NorKam's IB students are Peaking
They're on the eighth draft of a survey they're creating, but the International Baccalaureate (IB) students at NorKam secondary remain resolute.
They will complete their one-month task to promote one of the millennium development goals of the United Nations — the one that talks about the 72-million children around the world who never finish Grade 2.
With the help of a youth grant from CIDA-funded Global Changemakers, the students have been researching their topic and deciding ways to promote its awareness, said teacher Jackie Niblock.
The students call their enterprise Project PEAK — the acronym comes from the concept of primary education for all kids — and have developed several social-media resources to promote the information they have learned.
They have created a website (projectpeak.net), a logo (a figure made of basic school supplies millions of children never have) and a Twitter feed.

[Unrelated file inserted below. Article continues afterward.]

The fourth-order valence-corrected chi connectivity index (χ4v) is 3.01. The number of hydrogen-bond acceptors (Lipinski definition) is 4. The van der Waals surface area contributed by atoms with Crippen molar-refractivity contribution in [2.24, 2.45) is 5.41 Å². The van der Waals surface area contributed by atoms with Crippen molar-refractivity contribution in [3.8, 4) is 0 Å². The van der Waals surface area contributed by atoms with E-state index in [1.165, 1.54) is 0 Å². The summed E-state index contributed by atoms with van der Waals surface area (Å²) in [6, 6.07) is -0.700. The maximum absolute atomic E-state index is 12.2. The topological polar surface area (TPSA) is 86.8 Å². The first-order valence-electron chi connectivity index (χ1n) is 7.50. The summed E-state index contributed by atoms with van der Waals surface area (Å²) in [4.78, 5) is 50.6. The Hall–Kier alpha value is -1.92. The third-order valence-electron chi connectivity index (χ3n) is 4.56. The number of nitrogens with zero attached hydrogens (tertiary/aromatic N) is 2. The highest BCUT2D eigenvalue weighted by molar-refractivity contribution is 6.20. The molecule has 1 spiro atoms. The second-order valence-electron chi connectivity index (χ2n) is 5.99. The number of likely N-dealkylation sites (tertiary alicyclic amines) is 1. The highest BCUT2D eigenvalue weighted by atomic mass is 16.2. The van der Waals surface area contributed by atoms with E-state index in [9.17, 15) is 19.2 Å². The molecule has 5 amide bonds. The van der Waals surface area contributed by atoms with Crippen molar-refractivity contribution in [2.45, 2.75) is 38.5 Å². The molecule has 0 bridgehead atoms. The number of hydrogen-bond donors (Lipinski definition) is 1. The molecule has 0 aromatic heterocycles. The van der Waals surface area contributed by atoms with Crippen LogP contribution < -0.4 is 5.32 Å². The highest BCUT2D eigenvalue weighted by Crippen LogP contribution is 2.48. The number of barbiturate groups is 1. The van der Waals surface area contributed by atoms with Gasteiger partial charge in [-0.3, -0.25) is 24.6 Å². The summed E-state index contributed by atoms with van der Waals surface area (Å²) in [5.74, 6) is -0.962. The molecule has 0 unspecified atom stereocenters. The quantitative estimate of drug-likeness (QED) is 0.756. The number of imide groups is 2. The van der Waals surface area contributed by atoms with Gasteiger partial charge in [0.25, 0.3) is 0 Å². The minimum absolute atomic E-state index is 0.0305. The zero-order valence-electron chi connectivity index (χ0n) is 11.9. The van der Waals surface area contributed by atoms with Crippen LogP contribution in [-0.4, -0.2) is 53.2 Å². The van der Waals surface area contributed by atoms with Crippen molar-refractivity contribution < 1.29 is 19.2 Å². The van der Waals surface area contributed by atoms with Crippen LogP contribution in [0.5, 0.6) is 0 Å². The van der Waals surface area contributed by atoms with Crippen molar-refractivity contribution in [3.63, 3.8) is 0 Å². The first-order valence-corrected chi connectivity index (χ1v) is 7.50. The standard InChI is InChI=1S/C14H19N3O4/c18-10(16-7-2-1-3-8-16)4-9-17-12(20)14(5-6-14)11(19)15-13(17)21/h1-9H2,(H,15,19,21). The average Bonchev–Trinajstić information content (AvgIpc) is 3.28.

They've had to learn about writing press releases and approaching the media, Niblock said.
They're spending time at A.E. Perry elementary, Brock middle school and their home school sharing the information they've learned — wearing special T-shirts they designed to help identify their program.
"A lot of research has been done in their spare time," Niblock said of the project, one that helps them meet the IB requirement to create and complete something outside of their regular school timetable that addresses community service, fitness and creativity.
The survey they're creating has two parts to it: One to gauge what students know about the issue before they hear the PEAK presentation and one to be completed later to help determine how successful the impact of their talks has been.
It's been interesting watching them learn, Niblock said.
Take the survey, for example. When they decided to create one, the students assumed it would be pretty easy — but they've now learned there's an art to create such a resource.
The grant requires the work be completed within a month and, halfway through, Niblock's confident they'll succeed — but she knows that won't be the end of it.
The students are already looking at ways to raise more money to help them expand their project and do more with it.